“There’s lots of opportunity for engineering and technology and ingenuity in the field, but the needs are going to be different over the next fifty years than they were in the past fifty,” he said. “For one thing, we’re seeing increasing pressures on the cost of care due to demographics.”

A demographic shift will make fewer people available to work in health services field caring for the growing aging population, Lacy said. Couple that with an emerging number of people in developing countries who seek improved health care at affordable rates and designed for those in developing nations, said Vinesh Narayan, a product manager at D-Rev, a nonprofit design firm in San Francisco with the mission to improve the health and incomes of those living on less than $4 per day.

The ReMotion Knee, a prosthetic knee joint designed by D-Rev engineers was originally created in a Stanford University medical device design class in 2008, he said. The class joined forces with the Jaipur Foot Organization, of Jaipur, India, which distributes free or low-cost prosthetics in India. The organization sought an affordable knee joint that could work with its Jaipur Foot system, said Narayan, who was part of the design class one year later.

After the class ended, several students from the 2008 and 2009 sessions joined to create D-Rev to distribute the prosthetic knee joints, which will be injection molded then distributed to prosthetic clinics in locations in Indonesia, Philippines, Guatemala, and Nicaragua.

David Faul, systems engineer at Siemens Healthcare, Malvern, Pa., said today’s mechanical engineering students need to study more than engineering to become employable in the field.

“They should learn a lot about packaging because there are a number of places in the mechanical part of medical engineering where you have to package photo-optical or ultrasound devices with electronics in the smallest possible space. With the Biograph MR/PET, we had to pack electronics in a three-centimeter space and still make it manufacturable.”

The continuing cost pressures on medical instrumentation means devices of the future will need to be manufacturable, low-cost, and robust, Faul said.

... there will be a myriad of opportunities for mechanical engineers as the field shifts to the creation of more economic, useable, and sustainable tools...

Mechanical engineers for the project needed to know about electricity and magnetism, and about how much copper would be needed to shield electronics from high frequency radio waves.

“Engineering these days is multidisciplinary for sure,” Faul said. “To say you have experience means you have experience with more than one technology and you know how to combine them.

“There’s no more room anymore for the lone-wolf genius engineer,” he added.

According to Lacy, PDD employs as many aeronautical, structural, and electrical engineers as it does mechanical engineers. They all bring the skills from their separate backgrounds to device design.

“We quite like what an aeronautical engineer can bring to a drug developer product, for example, in terms of being resistant to impact and durable,” he said. “Aeronautical engineers are almost all specialists in terms of structure and thermal and fluids. And drug delivery devices, with their thin-walled plastics, are specialized structures.

“We also value designers who’ve worked on mobile phones because of their miniaturization and human factors experience, which can be brought to diagnostic instruments,” Lacy said.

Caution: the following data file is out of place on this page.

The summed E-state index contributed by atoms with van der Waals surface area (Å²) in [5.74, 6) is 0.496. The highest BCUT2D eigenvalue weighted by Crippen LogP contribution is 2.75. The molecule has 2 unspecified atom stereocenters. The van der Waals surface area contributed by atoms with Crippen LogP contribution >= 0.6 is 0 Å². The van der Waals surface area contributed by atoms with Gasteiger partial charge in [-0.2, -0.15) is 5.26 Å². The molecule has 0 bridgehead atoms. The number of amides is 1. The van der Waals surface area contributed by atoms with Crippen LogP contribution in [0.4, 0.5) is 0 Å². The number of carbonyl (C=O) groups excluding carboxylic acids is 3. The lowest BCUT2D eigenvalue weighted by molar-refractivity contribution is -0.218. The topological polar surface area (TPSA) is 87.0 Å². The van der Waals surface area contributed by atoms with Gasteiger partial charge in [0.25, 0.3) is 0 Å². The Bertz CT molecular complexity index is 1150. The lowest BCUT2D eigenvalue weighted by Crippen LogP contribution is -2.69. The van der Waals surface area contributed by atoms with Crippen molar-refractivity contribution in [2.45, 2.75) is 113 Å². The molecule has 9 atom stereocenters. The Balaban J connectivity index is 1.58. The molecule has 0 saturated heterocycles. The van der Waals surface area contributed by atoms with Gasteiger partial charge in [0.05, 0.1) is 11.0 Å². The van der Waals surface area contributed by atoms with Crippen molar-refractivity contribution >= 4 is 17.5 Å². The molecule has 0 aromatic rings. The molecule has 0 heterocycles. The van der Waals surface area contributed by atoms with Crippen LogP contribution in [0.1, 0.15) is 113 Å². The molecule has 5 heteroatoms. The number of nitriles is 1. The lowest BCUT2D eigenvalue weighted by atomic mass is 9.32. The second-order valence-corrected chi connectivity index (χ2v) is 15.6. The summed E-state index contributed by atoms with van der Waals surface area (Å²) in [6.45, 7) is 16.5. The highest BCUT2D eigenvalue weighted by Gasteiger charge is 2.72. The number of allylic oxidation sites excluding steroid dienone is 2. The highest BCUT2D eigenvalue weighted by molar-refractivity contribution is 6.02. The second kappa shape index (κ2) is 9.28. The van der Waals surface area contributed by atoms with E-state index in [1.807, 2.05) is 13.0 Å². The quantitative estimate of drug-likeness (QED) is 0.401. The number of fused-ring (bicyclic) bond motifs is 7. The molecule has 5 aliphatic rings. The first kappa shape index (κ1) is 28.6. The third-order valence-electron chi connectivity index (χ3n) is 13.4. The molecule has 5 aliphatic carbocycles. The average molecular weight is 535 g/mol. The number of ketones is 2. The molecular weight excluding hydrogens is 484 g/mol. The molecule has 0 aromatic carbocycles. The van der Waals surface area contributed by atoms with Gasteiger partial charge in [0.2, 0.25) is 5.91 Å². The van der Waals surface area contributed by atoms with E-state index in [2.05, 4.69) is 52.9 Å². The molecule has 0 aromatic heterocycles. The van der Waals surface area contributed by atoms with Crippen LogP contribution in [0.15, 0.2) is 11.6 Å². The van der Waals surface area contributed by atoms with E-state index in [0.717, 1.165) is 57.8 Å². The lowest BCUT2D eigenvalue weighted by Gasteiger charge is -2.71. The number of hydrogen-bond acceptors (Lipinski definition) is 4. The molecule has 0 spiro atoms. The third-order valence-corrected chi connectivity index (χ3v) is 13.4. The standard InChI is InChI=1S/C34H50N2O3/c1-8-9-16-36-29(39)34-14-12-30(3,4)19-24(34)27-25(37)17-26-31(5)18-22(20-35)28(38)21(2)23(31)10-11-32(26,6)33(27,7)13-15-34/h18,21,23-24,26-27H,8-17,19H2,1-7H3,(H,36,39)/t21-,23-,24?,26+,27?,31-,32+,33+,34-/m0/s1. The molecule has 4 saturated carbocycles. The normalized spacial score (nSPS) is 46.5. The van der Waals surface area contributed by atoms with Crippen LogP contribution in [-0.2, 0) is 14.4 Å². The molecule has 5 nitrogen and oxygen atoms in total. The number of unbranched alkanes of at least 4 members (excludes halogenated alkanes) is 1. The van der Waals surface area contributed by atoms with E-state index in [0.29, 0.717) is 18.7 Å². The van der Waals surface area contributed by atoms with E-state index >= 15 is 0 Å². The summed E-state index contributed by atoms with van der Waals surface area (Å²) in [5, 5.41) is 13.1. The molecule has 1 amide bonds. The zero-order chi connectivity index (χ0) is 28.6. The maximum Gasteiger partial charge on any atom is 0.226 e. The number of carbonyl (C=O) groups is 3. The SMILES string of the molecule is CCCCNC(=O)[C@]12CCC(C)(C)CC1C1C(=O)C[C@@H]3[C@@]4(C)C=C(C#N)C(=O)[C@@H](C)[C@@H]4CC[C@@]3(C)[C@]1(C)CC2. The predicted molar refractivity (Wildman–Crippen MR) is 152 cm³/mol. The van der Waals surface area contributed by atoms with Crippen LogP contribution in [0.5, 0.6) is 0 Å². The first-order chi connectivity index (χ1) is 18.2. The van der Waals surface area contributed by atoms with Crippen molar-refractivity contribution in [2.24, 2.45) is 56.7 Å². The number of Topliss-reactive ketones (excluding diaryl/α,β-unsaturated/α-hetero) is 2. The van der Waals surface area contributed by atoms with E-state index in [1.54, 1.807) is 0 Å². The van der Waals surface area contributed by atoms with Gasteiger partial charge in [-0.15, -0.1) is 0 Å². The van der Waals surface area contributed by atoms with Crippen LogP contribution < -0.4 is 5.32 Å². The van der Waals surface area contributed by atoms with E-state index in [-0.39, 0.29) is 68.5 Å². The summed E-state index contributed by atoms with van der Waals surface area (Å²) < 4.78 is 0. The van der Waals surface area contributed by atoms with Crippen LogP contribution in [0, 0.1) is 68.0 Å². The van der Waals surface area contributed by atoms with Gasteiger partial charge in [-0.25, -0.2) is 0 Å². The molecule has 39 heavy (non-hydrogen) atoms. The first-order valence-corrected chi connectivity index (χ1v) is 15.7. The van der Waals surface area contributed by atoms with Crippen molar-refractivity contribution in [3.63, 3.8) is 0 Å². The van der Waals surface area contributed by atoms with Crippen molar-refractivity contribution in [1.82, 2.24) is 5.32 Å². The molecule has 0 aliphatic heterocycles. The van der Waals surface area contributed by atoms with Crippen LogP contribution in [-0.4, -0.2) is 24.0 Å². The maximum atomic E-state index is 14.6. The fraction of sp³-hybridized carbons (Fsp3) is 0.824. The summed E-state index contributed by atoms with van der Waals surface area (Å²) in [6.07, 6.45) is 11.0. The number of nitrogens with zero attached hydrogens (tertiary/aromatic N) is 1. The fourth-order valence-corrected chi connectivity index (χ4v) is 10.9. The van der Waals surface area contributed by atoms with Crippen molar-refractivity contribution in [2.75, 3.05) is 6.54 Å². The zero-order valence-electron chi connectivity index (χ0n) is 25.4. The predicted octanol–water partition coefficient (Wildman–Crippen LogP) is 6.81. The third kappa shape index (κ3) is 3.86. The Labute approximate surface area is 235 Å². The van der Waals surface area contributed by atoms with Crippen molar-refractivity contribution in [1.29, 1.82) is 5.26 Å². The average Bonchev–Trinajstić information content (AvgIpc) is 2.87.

People Persons

Engineers are not only involved in design, they also help drive development of the entire device these days, said Vinesh Narayan, product manager at D-Rev, a nonprofit product development company based in San Francisco. In addition to technical skills, engineers need people skills and the ability to wear many hats and to change them frequently, he said.

The company designs low-cost devices for use in the developing world. Narayan led development of D-Rev’s ReMotion Knee, an affordable knee joint for amputees in the developing world. The prosthetic axis allows for 165-degree range of motion for kneeling and squatting and allows for a natural swinging motion. Many low-cost prosthetic leg systems typically the need for lower-cost devices becomes clear, Lacy said.

Those devices will need to be created against an ever-increasing regulatory and best-practices framework that, Lacy predicted, will soon include targets for sustainable design. He noted legislative pushes in many countries for sustainable design within all areas of manufacturing and consumer awareness of reuse and recycling issues.

He expects that when today's students become engineers, they may design devices subject to safe-disposal legislation as well as to laws that would dictate what percentage of materials used within the devices must be reclaimed, recycled, or reused.

Attendant to that will be growth in devices specifically use single-axis knee joints similar to a door hinge, Narayan said. The ReMotion Knee works with standard prosthetic leg systems.





Features of that type were introduced after feedback from potential users, he said. Historically, doctors have presented device makers with the need for devices like prosthetic limbs and joints, and have identified the problems with available products. The device makers would convey this information to their engineers. But now design engineers are often talking directly to patients and doctors to understand problems, Narayan said.

“There’ll always be engineers involved in medical devices, and they’ll still do what we think of as traditional roles like writing reports and specs. But they’ll be stronger players if they can truly hear a doctor or patients’ problems and design for them,” he said. “Otherwise, a lot gets lost in translation.”

For instance, the ReMotion knee joint curves at the top to look natural under clothes, he said.

“If I just saw that requirement on paper I might think ‘That’s a nice thing to have, but our focus is a knee joint that has to swing the right way,’ ” Narayan said.

“When we first started talking to amputees we thought the draw would be that this swings like an anatomical knee; it doesn’t buckle. But we found out what’s important to them is that it doesn’t look obvious,” he said.